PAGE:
Professor Green urges teens affected by Grenfell to feel empowered
The rapper joined an event at a centre within walking distance of the scene of the tragedy.
Rapper Professor Green has told teenagers struggling to cope with the impact of the Grenfell Tower tragedy not to feel ashamed about how they feel and find someone to talk to.
He was speaking at an NHS-backed mental health event for 13 to 19-year-olds held at a community centre within walking distance from the tower block where 72 people were killed in the fire in June last year.
He spoke of resilience, he told how he was 25 when his father Peter took his own life, and he said that “to be in touch with how you feel is important”.
The 34-year-old, whose real name is Stephen Manderson, joined the Mindful Youth North Kensington event after a personal request from the youngsters.
Spent the afternoon with kids, teens and adults at Curve, some of who were directly effected by Grenfell, about trauma, anxiety, depression - and how with a lack of professional services… https://t.co/BjHNWb6mDY— #PHOTOGRAPHS (@professorgreen) September 22, 2018
He said he was “surprised, speechless” and honoured when he got the invite.
He answered questions on a range of issues as he sat cross-legged on a small stage that was decorated with green balloons – the colour of support for Grenfell.
Modern-day celebrity, friendships, post-traumatic stress and the need to “normalise conversations” about mental health were some of the topics he covered.
He said: “It is important to have a group of friends and to be honest. Being honest with your friends and yourself is empowering.”
One teenager broke down in tears and was hugged by the people around her as she told the rapper how she had an anxiety attack in school and had felt “trapped and had no-one to talk to”.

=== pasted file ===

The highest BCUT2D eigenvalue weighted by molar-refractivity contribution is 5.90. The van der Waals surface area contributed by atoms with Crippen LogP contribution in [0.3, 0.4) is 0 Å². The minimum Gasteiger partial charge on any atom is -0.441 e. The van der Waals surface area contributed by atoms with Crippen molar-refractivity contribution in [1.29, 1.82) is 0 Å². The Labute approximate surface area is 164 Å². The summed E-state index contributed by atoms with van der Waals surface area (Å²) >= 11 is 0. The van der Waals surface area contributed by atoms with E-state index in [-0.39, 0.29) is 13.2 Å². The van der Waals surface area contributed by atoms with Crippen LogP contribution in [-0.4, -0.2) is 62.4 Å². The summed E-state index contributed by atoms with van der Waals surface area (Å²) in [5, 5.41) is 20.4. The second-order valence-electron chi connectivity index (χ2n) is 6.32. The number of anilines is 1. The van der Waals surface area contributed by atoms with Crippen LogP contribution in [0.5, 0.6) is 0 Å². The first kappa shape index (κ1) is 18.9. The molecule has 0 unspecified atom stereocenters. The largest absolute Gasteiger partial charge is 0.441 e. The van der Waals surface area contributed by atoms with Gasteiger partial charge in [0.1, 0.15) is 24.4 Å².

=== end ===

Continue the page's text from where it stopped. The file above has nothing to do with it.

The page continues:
Speaking to the group of teenagers in general and then to the young girl herself, Professor Green said: “Everything you are doing is wicked. Helping has got to be about empowering people in the community.
“It is about going to the community, finding people and giving them voices and finding those people who can help – it is really, really important.
“It is horrible if you are in a place and you feel helpless and trapped, you can’t tell anyone and even if you do say something you cannot find help – that is terrible.”
The event was aimed at helping local youngsters who have been affected by the fire in some way to feel there is a “safe, positive and creative” place for them to go.
Stereotypical images on masculinity that boys may feel they have to live up to and the pressures of being a young adult were also discussed.
Professor Green said: “Why can’t I be a man and have a sensitive side?”
Mona Hayat, of the North West London Clinical Commissioning Groups, said: “This is the community serving the community.
“It is about letting the children know it is okay not to be okay about things, because there is help out there.”
She said a starting point for anyone looking for information would be to go online – at grenfellwellbeing.com – or to call 0800 0234 650.